MEMORIES OF NORM NEFSKY: "I was in Miami for the first year of the Floridians, plus their later seasons. For whatever reason, the Floridians would play 6-7 games in the 10 days over the December holidays. I remember you could sit in the end zones, in the first row, for only $3. What a bargain! Sitting on the floor in Row 1, under the basket, you suddenly realized just how tall these guys were. My favorite players were Duane 'Skip' Thoren and Mack Calvin. Ahhhh, the good old days in Miami..."
MEMORIES OF KEN BERRYMAN: "The ABA started up when I was in high school, and as a basketball player myself, I was instantly attracted to the ABA with the funny ball and 3-point shot. The only way I could follow the ABA was subscribe to The Sporting News. I lived over 250 miles from any ABA city, but on October 5, 1971, I saw my first and only ABA game, an exhibition game between the Floridians and the Memphis Pros. I was attending the University of Oklahoma at the time and the game was being played on the campus of Oklahoma Baptist University in Shawnee, OK, 30 miles from the OU campus. You see, Al Tucker played for the Floridians and Bob Bass was their coach. Just a few years earlier, Tucker and Bass had led Oklahoma Baptist to the NAIA championship finals in 1965, 1966, and 1967, finishing second, first and second those 3 consecutive years. Tucker was a huge scoring machine in college, where he averaged almost 30 ppg, but at 6'8" and only 195 pounds, he never made it big at the pro level. So the game was a homecoming of sorts for these two local legends. My main reason for going to the game was to see Johnny Neumann, who was a rookie that year. He was one of my "heroes," as I had watched him on TV score over 60 points in a game once – I always thought he was the greatest "pure" shooter I had ever seen. I honestly don't remember who won this game, but I still have the 15-cent program as a souvenir. Memphis had Wendell Ladner, Jimmy Jones and Charlie Williams, which was a pretty good nucleus, but the player I remember the most was Gerald Govan and those Buddy Holly-style glasses he wore. He couldn't shoot, but he dominated the boards. Besides Tucker, Warren Armstrong, Larry Jones, and Mack Calvin played for the Floridians."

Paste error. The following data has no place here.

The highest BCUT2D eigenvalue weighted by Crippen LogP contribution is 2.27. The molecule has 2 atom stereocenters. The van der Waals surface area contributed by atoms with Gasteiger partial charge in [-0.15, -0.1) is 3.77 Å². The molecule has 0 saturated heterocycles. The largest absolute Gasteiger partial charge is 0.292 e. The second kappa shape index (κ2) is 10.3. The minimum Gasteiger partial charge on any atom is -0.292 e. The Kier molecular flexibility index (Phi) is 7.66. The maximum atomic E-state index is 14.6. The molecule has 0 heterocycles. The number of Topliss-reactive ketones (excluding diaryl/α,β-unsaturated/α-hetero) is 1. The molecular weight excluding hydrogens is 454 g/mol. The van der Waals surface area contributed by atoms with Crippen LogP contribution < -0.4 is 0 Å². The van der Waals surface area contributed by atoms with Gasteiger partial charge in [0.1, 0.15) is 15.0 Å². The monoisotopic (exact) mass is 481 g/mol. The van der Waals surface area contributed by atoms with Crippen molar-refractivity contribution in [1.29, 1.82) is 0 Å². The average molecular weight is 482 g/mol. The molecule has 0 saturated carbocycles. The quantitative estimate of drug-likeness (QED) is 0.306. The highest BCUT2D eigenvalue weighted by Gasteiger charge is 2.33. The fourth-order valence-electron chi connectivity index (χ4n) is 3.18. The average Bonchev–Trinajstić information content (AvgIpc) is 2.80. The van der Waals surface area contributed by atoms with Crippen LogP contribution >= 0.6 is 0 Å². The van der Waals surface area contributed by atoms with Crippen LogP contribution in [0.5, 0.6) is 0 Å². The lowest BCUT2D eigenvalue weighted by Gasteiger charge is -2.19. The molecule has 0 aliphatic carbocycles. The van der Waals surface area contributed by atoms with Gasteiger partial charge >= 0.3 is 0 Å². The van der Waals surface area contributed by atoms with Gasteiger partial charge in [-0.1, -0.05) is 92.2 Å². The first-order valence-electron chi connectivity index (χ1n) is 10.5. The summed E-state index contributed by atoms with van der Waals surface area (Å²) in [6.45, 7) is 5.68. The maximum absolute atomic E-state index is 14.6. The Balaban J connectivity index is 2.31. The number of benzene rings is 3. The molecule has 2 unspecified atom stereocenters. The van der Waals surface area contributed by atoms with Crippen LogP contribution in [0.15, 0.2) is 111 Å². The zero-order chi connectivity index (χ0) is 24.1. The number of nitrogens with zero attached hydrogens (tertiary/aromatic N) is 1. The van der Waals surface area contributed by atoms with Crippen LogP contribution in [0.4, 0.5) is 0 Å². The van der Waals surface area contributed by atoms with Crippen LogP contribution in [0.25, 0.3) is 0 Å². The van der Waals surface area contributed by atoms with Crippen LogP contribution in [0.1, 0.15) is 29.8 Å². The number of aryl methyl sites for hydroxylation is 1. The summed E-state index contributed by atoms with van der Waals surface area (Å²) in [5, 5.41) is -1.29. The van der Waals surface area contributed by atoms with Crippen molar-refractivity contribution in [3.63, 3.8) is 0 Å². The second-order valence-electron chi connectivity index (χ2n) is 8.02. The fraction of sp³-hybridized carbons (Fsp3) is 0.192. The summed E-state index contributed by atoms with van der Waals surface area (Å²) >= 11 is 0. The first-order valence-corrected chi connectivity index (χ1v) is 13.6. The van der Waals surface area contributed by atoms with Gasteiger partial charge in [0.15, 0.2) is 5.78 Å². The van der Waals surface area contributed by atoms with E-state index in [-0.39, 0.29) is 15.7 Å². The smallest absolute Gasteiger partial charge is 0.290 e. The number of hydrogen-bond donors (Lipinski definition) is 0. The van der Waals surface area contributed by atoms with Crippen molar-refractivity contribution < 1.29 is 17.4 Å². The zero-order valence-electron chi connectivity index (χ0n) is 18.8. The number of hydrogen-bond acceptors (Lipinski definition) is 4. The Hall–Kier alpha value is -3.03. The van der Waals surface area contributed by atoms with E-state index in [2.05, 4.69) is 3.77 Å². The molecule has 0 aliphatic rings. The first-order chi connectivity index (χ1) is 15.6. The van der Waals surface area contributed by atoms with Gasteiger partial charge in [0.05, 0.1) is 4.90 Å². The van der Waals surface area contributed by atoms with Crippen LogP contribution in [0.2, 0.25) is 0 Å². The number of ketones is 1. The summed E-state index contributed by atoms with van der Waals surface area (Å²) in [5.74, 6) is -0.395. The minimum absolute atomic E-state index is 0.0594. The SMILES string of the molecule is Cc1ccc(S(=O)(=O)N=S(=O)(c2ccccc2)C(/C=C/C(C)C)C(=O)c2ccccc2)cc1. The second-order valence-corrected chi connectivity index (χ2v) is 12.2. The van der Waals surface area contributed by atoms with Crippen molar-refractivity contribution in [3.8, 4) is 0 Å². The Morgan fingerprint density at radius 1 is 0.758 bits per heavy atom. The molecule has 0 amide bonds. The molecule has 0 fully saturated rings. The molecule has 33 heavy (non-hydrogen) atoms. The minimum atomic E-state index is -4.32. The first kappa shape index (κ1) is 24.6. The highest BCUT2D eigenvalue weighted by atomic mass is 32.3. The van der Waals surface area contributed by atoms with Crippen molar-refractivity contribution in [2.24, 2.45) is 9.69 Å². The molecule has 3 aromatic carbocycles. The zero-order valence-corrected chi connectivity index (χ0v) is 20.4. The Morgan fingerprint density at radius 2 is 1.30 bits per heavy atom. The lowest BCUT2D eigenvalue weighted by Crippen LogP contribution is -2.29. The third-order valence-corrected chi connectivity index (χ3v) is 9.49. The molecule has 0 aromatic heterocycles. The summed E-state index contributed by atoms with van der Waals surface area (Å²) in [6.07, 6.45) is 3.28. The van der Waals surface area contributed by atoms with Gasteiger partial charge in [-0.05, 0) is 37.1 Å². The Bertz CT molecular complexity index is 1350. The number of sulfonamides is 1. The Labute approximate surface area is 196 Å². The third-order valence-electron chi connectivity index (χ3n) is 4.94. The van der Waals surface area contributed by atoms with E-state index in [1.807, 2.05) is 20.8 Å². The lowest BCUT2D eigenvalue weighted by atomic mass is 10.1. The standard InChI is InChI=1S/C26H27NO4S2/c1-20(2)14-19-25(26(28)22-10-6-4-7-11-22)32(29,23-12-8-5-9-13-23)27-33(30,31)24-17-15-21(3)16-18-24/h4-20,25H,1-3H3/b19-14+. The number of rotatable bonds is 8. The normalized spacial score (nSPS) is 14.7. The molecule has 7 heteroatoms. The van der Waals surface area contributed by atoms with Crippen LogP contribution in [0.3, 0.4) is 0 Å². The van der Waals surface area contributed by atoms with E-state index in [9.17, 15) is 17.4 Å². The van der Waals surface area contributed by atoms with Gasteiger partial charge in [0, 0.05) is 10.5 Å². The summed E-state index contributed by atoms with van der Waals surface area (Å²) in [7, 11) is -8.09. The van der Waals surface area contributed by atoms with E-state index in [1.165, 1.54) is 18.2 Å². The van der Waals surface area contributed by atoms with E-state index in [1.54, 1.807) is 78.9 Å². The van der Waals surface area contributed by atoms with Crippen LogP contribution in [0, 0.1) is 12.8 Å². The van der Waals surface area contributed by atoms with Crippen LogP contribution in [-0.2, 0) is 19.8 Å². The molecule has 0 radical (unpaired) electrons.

MEMORIES OF GLENN C. LEWIS: "When I was 16-17 years old, I was a member of the on air radio broadcast team for Floridians games during the 1969-70 and 70-71 seasons. We did home games from the Dinner Key Auditorium in Coconut Grove. We also traveled the state for regional games, and went on the road with the team. I worked with Bob Martin - Bob also did reporting for the 710 Sportsline which he owned and produced on WGBS-710 AM.
The games were wild. The team was mostly awful. As broadcasters we had complete autonomy. With all the hype and Floridians ballgirls (Vi Lloyd was my favorite!), we had a remarkable freedom to control our broadcasts. We reported the games in a professional and objective fashion. Bob was a pro and, as my mentor, trained me in the need for professional detachment. Nonetheless, as a very young guy enjoying my job, I ate up the opportunities to travel and take in everything the crazy road had to offer.
I will always remember the 4am flights and lonely, cold Western swings to Utah and Denver, with nothing but a radio/telephone line and microphone brief case as a road companion. We were presented with many technical and logistical challenges. But it was a blast, and "no sweat" at all for a young eager sports nut and local radio star looking for a bigger platform. The highlights of our experience were our opportunities to hang with and enjoy ABA stars such as Issel, Caldwell, Haywood, Congdon, Netolicky, and our own Calvin. Some guys were at the end of a career. Many others were brand new upstarts, benefiting from the bidding wars between the leagues.
One game I recall: A broadcast team member went crazy describing the collapse of our team's center, Skip Thoren. Though obviously in pain, this player was far from the "near death" being described by my overcooked partner. I grabbed the mike and dragged the cord into the Floridians locker room. I taped our team doctor as he examined Thoren's knee. He said it looked twisted but not like it needed major surgery. I then recorded a few calm comments from the injured player. His family called in tears, thanking me for saving them from hysteria after the initial, exaggerated report.
Another recollection: Home team broadcasters used to go on the air with visiting teams' play-by-play guys, to help fill in halftime reports. We used to go along with any scenario, broadcasting back to Dallas, to LA, to NY. We made up incredible stories about the size and tenacity of the crowd, even when there were less than 2000 fans."